KM: First of all, it’s someone’s opinion and I respect that, and I respect their views. I think what I do isn’t thought of as highly as what another player may do. Which is fine – I think what I do is more appreciated at the college level, and that’s what I’m looking forward to. But I just want to keep getting better and keep do what I’m doing. If people appreciate it, that’s great. If not, I’ve just got the keep my eyes on the prize.
HSH: You said what you do isn’t as thought of as highly as what other players do. From your perspective, how is your game different?
KM: The strength of my game is the intangibles. I run the team and I’m a leader out on the floor first. Sometimes that’s not as visible to some people.
HSH: Does it bother you that your attention seems to be fading?
KM: Not at all. I respect what they say, but my goal is to get ready for the next level. It is nice to be ranked high, but if that doesn’t happen you’ve just got to keep pushing forward to the bigger goal at hand.
HSH: What was it like to be ranked the No. 1 fifth grader in the country?
KM: It was crazy! It’s definitely not something that you see everyday. I mean it was nice at the time and I appreciated it, but at the end of the day you have to realize that it’s someone’s opinion and that’s where it stops.
HSH: What are you looking to improve on this summer?
KM: My defense and rebounding. I think as a big guard that’s a way that I can really help my team. Also, my pull-up jump shot. I should be able to shoot over smaller guards better. I think that will definitely help me at the next level.
HSH: You chose North Carolina really early in the recruiting process. Why?
KM: Yeah I always loved Carolina and I always wanted to be a Tar Heel. If you want to be the best you have to compete with the best, and they’ve always had an elite program. To take my game to the next level, I know it will help me to compete against the best on a regular basis.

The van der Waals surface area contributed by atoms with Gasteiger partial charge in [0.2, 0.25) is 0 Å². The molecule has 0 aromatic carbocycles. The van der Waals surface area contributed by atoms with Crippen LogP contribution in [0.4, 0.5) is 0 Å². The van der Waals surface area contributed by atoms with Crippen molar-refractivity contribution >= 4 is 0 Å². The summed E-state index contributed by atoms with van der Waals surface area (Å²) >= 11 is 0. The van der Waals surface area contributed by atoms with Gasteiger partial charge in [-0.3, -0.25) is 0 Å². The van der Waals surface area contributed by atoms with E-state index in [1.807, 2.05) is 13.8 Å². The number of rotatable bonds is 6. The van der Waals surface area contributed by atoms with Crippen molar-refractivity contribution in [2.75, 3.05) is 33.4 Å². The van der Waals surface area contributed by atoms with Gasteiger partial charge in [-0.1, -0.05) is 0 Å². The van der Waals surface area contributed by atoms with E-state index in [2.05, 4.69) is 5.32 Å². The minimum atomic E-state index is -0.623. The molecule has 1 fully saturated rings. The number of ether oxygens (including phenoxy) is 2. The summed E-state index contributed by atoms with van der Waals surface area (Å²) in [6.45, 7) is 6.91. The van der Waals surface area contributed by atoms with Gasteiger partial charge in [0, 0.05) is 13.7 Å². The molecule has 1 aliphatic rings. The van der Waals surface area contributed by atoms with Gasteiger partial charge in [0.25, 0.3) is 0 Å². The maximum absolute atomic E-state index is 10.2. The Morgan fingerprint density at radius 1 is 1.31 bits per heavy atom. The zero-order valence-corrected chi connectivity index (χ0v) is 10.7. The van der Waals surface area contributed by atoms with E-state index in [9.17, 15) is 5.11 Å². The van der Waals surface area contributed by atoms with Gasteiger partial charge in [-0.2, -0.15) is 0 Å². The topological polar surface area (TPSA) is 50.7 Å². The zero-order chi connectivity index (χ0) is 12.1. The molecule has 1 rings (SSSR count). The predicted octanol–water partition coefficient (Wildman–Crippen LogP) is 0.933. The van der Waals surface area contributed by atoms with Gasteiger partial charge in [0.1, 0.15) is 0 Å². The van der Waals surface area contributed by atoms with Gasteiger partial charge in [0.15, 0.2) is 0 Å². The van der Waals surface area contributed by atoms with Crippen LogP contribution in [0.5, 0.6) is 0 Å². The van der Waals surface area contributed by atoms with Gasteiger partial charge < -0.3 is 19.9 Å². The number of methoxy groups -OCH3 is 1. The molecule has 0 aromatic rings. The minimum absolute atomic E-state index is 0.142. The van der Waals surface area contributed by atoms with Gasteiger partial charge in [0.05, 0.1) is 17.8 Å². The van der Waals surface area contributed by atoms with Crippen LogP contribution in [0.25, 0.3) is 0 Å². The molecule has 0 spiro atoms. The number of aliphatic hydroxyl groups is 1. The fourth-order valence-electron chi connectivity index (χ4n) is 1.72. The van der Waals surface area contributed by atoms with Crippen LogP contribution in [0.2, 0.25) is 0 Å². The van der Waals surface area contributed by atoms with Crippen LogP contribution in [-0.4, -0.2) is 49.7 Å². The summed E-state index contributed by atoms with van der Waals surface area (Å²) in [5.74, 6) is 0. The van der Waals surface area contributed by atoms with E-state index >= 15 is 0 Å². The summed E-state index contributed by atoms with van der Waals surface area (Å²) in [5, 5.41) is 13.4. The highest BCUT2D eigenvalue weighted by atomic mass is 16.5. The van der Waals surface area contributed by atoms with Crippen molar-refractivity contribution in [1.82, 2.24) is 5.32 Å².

HSH: Obviously, UNC just had a great run and Tywon Lawson was a major reason why. Do you feel any pressure going into that position because it isn’t crazy to say that in 2010 you could have the ball in your hands from day one.
KM: That’s been brought up to me once or twice. Coach (Roy) Williams told me that when I come in I’m gonna have to compete for everything that I get. So yes there’s pressure, but I believe that diamonds are made from pressure. If I want to succeed then I have to cherish the pressure and strive through it.
HSH: Typically when you commit to an upper echelon program like UNC it comes with a target. Have guys on the circuit tried to come at you harder since you committed?
KM: Definitely. But like you said I had all that attention early so I’ve been experiencing that for at least five years. You kind of grow accustomed to it and you know to bring you’re a game every night. When you don’t play your best or you have an off-night you hear about it. So it really just motivates you to play hard every game. It really just helps you in that regard.
HSH: Who are you looking forward to facing on the circuit this summer?
KM: The best. I don’t have one guy that I want to play against. I just want to play the best and get better. That’s all.